NEW YORK — American Telephone & Telegraph Chairman James E. Olson said the company's computer business will not be profitable until 1990--a year later than AT&T previously forecast.
Last March, Vittorio Cassoni, head of AT&T's computer unit, told securities analysts that the unit would stop losing money by the fourth quarter of 1988. But Olson said the unit would not be profitable until 1990.
"Going into 1990, the business ought to be profitable," he said in an interview.
While the design of its computers and its UNIX operating system received high technical marks, some critics have grown impatient with the telecommunication giant's difficulty in winning customers. Asked about the discrepancy between the two forecasts, AT&T spokeswoman Linda Beighley said, "It will take more time to be profitable" than Cassoni had estimated in March.
No Specifics Mentioned
She said the latest forecast was based on recent company evaluations of the industry and the performance in 1987 of Cassoni's Data Systems Group.
She declined to disclose the specific factors that prompted AT&T to push back its target for putting the unit into the black.
But she noted that AT&T managed to cut the unit's losses by two-thirds last year. With industry analysts estimating that AT&T's computer business lost $800 million to $1 billion in 1986, that would put the 1987 deficit at $265 million to $330 million.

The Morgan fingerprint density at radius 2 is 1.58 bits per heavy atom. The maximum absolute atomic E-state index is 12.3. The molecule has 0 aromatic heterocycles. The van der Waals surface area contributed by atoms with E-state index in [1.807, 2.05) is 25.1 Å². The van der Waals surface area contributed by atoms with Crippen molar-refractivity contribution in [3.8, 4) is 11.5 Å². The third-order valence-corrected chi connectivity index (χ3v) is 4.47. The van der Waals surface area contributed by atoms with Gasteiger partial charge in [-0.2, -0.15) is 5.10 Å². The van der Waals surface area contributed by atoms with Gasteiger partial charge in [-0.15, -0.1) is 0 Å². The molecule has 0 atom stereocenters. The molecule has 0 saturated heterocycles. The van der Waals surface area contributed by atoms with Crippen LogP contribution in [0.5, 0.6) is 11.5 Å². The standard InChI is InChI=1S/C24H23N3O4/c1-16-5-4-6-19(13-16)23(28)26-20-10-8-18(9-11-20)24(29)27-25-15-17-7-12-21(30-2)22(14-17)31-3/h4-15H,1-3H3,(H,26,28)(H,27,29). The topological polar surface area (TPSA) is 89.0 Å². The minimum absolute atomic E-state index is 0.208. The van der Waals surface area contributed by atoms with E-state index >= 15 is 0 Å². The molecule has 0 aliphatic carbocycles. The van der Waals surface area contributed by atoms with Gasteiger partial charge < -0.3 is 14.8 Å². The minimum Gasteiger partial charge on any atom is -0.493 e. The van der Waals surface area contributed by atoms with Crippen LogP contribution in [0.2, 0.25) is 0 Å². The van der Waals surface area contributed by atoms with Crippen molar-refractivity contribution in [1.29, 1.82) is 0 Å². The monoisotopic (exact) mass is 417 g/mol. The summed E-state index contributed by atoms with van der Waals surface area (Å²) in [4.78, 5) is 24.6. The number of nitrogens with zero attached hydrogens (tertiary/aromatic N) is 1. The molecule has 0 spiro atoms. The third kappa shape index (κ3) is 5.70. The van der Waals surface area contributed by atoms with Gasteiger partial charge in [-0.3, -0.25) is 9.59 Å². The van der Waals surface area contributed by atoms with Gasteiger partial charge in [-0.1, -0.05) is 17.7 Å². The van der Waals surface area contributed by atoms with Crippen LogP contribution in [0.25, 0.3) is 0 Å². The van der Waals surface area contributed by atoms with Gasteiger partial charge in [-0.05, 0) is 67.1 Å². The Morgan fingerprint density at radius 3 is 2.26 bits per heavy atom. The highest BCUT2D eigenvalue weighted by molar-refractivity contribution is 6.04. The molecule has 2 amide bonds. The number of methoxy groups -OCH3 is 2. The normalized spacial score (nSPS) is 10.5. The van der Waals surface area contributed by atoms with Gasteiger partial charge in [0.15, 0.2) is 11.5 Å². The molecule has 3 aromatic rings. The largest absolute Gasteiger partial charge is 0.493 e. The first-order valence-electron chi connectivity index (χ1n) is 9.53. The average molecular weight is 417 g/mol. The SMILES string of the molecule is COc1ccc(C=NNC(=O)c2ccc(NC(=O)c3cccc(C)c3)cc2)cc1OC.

Analysts said the delay was a big setback for Cassoni, who was hired from Italy's Olivetti to revitalize the unit. While he has slashed costs, Cassoni has not managed to boost sales, they said.
Robert Morris, who follows AT&T for Prudential-Bache Securities in San Franciso, said Cassoni's efforts had been hampered by tough price competition in minicomputers and by the company's failure to distinguish its computers from those sold by rivals such as Digital Equipment Corp. and IBM.
"They just haven't offered the revolutionary new products," Morris said.
Analysts said the delay also called into question AT&T's computer strategy, which has stressed its experience in linking computers togethers in networks.
But Olson insisted that the computer operations would eventually take off.
"I think that in the three- to four-year time frame AT&T will be well-established not only in our traditional business of telecommunications but in executing a data networking strategy which includes computers," he said.
Olson said the company had taken several steps to bolster the unit, including giving Cassoni his own sales force.
In the interview, he appeared to be frustrated that critics were not allowing enough time for the changes to take hold.
"Why don't we just let time pass. I think there's been enough written about AT&T's computer business. And I think what I want to see happen in 1988 is a solid improvement in performance that will speak more than any rhetoric from Jim Olson," he said.